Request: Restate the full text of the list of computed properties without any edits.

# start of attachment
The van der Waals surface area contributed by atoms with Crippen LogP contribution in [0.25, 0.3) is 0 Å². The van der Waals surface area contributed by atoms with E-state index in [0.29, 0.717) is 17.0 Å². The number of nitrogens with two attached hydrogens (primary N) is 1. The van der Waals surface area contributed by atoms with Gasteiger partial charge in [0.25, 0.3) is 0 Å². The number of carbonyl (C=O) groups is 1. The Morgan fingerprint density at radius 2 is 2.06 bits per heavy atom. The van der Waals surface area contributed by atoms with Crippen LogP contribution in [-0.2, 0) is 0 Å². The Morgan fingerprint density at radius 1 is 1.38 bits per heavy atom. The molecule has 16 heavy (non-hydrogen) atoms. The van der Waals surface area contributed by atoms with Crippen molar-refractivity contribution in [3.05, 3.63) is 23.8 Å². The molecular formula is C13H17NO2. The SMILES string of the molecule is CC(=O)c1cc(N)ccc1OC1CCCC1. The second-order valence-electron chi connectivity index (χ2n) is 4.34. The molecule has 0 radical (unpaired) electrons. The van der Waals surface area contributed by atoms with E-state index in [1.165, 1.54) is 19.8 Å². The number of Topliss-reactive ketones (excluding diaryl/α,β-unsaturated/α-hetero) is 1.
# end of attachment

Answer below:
The van der Waals surface area contributed by atoms with Crippen LogP contribution in [0.25, 0.3) is 0 Å². The van der Waals surface area contributed by atoms with E-state index in [0.29, 0.717) is 17.0 Å². The number of nitrogens with two attached hydrogens (primary N) is 1. The van der Waals surface area contributed by atoms with Gasteiger partial charge in [0.25, 0.3) is 0 Å². The number of carbonyl (C=O) groups is 1. The Morgan fingerprint density at radius 2 is 2.06 bits per heavy atom. The van der Waals surface area contributed by atoms with Crippen LogP contribution in [-0.2, 0) is 0 Å². The Morgan fingerprint density at radius 1 is 1.38 bits per heavy atom. The molecule has 16 heavy (non-hydrogen) atoms. The van der Waals surface area contributed by atoms with Crippen molar-refractivity contribution in [3.05, 3.63) is 23.8 Å². The molecular formula is C13H17NO2. The SMILES string of the molecule is CC(=O)c1cc(N)ccc1OC1CCCC1. The second-order valence-electron chi connectivity index (χ2n) is 4.34. The molecule has 0 radical (unpaired) electrons. The van der Waals surface area contributed by atoms with E-state index in [1.165, 1.54) is 19.8 Å². The number of Topliss-reactive ketones (excluding diaryl/α,β-unsaturated/α-hetero) is 1.